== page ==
And once you get comfortable with Linux and are tired of the limitations of the VM, then go ahead and install. You might even want to install VirtualBox in Linux and run Windows as the guest!

Quote:
If linux will do Corel Graphic Suite 9 ?
Of course not, that's Windows software. Just like Windows software won't run on Mac, it wouldn't run on Linux, either.

But there might be a good alternative that you'll like. And of not, there's a program called "Wine" that lets some (not all programs work well with it) Windows programs run on Linux by intercepting Windows calls it makes and translating them to Linux calls.

Last edited by MTK358; 04-26-2011 at 12:31 PM.
 
Old 04-26-2011, 12:34 PM   #9
sibe
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Hi,

to giving a start to your journey across the Linux distros, Ubuntu would be a friendly choice. Easy to install, good at recognizing peripherals, and its desktop oriented style will help you getting your fingers into the spirit of virus-free systems, without loosing your ability to do many things you want. Corel? Try Inkscape.
 
Old 04-26-2011, 01:56 PM   #10
jmc1987
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Just to note Linux can run lots of Windows Apps with possible errors as well. Some run flawlessly aswell. You can run windows apps under WINE (Wine Is not a Emulator). To do keep that in mind but it is always recommended to find a linux native app.
 
Old 04-26-2011, 03:00 PM   #11
lrtward
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Looks like Corel Suite 9 is pretty old. From Wikipedia:

Ver. 9 (1999): Mesh fill tool (for complex color filling), Artistic Media tool, Publish to PDF features, embedded ICC color profiles, Multiple On-screen Color Palettes and Microsoft Visual Basic for Applications 6 support. The suite included Canto Cumulus LE, a piece of software for media management.

For graphics editing, look at Gimp. It has capabilities similar to Photoshop. For the other bits you'll need to find Linux equivalents.

OR... run your dual boot and keep Windoze just for the Corel 9. We run dual boots at home for the same reason; some software we use and like is only available on 'doze.

But do look at Gimp. It's nice!

I second the idea to run Linux in a VirtualBox for a while until you're used to it.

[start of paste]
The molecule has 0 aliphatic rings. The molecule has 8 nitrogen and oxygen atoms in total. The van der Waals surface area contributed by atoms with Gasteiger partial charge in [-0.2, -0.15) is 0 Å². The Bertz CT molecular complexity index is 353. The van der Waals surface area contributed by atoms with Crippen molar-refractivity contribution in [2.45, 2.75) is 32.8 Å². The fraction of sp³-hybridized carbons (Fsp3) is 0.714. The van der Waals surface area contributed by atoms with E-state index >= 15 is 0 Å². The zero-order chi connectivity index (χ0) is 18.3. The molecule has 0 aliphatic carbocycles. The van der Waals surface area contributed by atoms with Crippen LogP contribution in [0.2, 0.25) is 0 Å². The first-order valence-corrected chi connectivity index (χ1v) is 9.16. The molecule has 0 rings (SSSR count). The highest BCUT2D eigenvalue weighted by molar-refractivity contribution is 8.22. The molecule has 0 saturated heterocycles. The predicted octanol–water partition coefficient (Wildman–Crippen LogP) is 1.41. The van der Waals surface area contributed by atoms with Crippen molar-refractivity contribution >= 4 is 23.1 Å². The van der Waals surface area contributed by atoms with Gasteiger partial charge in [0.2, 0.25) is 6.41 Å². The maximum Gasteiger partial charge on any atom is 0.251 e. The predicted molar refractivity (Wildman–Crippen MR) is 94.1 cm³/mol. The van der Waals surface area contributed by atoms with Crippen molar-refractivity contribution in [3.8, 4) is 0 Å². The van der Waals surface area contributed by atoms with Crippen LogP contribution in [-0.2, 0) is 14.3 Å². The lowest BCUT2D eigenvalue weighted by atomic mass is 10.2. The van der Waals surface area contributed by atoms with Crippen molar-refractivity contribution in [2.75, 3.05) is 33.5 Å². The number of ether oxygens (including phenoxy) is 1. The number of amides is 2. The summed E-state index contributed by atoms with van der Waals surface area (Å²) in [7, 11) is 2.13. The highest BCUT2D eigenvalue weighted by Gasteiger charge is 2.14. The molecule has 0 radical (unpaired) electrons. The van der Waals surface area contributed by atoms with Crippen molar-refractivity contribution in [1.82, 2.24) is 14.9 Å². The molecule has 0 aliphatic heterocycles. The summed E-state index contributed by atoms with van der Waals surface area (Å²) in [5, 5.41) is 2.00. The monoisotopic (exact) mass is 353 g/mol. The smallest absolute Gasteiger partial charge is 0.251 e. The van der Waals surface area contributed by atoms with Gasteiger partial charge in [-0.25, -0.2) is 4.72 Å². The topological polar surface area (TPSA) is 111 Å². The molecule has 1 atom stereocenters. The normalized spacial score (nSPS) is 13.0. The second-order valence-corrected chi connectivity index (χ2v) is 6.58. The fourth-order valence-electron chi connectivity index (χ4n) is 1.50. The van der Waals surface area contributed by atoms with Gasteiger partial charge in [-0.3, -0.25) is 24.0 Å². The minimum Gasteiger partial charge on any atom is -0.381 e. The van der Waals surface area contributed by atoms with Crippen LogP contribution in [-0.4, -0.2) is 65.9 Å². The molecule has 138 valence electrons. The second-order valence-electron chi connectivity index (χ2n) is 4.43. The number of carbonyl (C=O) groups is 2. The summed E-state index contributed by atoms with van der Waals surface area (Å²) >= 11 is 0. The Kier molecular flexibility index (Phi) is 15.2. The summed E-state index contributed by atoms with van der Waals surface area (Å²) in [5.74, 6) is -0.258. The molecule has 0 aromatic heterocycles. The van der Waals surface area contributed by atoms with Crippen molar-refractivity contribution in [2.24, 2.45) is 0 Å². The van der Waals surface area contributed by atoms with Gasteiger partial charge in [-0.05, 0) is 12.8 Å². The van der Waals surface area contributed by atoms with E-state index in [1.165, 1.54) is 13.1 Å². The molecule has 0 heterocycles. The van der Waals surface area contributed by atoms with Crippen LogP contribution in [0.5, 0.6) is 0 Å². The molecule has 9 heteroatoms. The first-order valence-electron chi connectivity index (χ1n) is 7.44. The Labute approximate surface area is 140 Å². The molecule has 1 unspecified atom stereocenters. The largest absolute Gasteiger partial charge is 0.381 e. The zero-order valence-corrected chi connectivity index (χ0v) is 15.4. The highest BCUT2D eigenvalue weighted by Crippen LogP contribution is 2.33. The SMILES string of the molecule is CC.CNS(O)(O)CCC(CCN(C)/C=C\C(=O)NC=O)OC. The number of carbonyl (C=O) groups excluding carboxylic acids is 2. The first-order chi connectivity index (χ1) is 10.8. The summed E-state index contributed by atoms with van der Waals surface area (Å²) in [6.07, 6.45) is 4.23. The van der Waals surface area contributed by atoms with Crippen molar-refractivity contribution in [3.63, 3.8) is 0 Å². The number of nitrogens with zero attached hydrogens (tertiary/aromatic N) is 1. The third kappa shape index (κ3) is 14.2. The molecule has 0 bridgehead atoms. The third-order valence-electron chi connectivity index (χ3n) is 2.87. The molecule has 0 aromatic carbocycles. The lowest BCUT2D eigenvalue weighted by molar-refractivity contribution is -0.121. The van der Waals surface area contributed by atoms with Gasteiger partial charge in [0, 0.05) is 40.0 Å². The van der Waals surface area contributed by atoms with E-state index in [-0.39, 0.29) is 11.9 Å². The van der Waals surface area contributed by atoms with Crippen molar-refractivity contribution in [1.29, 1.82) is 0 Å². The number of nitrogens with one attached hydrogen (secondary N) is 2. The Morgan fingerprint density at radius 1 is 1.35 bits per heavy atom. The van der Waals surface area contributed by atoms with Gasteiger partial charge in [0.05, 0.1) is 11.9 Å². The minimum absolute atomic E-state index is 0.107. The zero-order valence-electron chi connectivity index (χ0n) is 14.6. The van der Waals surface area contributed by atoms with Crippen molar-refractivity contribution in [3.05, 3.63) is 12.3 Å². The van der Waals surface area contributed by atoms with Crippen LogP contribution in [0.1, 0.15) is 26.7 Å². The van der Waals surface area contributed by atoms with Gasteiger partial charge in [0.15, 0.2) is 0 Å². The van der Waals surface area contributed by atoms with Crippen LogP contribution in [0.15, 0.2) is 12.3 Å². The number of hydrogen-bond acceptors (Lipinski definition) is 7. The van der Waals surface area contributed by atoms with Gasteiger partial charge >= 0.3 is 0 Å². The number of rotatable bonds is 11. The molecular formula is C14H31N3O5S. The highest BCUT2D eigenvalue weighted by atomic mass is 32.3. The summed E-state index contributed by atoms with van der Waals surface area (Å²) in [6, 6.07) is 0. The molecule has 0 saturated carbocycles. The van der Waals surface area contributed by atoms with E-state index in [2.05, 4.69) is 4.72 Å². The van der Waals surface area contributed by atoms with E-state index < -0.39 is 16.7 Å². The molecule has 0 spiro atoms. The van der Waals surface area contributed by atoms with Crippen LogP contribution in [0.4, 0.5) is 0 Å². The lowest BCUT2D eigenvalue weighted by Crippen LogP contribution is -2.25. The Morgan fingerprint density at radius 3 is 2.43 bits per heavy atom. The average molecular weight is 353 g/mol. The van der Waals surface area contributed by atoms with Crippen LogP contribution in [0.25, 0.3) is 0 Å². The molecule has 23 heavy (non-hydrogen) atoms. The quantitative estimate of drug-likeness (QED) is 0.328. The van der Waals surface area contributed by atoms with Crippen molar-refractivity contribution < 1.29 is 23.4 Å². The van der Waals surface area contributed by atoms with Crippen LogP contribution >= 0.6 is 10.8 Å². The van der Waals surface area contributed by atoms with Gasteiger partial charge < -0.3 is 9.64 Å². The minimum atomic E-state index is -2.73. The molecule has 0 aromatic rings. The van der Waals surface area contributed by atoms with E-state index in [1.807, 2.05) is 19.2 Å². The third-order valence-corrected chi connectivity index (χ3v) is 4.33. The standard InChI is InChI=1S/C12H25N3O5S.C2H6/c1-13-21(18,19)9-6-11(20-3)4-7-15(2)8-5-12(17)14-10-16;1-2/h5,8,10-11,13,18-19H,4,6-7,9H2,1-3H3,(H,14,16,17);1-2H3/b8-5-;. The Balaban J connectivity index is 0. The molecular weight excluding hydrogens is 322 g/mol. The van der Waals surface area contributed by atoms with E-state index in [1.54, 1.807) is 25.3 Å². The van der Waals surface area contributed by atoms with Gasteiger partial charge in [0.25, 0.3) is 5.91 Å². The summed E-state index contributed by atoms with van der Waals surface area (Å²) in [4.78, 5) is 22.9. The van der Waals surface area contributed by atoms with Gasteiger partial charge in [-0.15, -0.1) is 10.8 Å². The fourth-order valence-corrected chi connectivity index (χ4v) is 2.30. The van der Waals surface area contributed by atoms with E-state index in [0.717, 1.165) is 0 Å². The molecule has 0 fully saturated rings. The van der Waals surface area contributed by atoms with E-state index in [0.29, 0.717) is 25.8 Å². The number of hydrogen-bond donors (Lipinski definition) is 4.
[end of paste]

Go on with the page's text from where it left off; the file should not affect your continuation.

Old 04-26-2011, 04:26 PM   #12
tredegar
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Just try linux.

Install it an old computer if you are worried about losing windows. Beg, borrow or buy one.

Get comfortable with it - this takes a few weeks, then go from there if you are happy with linux.

I am.
 
Old 04-26-2011, 04:29 PM   #13
MTK358
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Quote:
Originally Posted by tredegar View Post
Install it an old computer if you are worried about losing windows. Beg, borrow or buy one.
Or install VirtualBox.
 
Old 04-26-2011, 04:47 PM   #14
MrCode
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Quote:
Or install VirtualBox.
This depends on the OP's hardware configuration; e.g. if the OP's CPU doesn't support hardware virtualization extensions, then something like VirtualBox may leave some nasty first impressions.
 
Old 04-26-2011, 05:06 PM   #15
johnnyrico
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I miss my C64...meemooriees...maybe I should add that boot option to my system, lol. Have something like Puppy boot straight into VICE....Damn, can't wait till I get home from work now! I could even plug it into my TV for the real oldschool feel. I don't miss waiting 2+ minutes for a game to load though, although the anticipation did make the games seem better, well most of them.

Back to the topic though, you can try it on a Live CD, or thumb drive to if you're worried about accidently nuking your windows partition. I think I've only managed to to frazzle my Windows partition once though, and from memory that was just the boot sector so no damage to my data. Chuck in a spare drive and give it a go, heck any old drive bigger than a few GB will do, (I guess I just gave away how old my gear is, lol).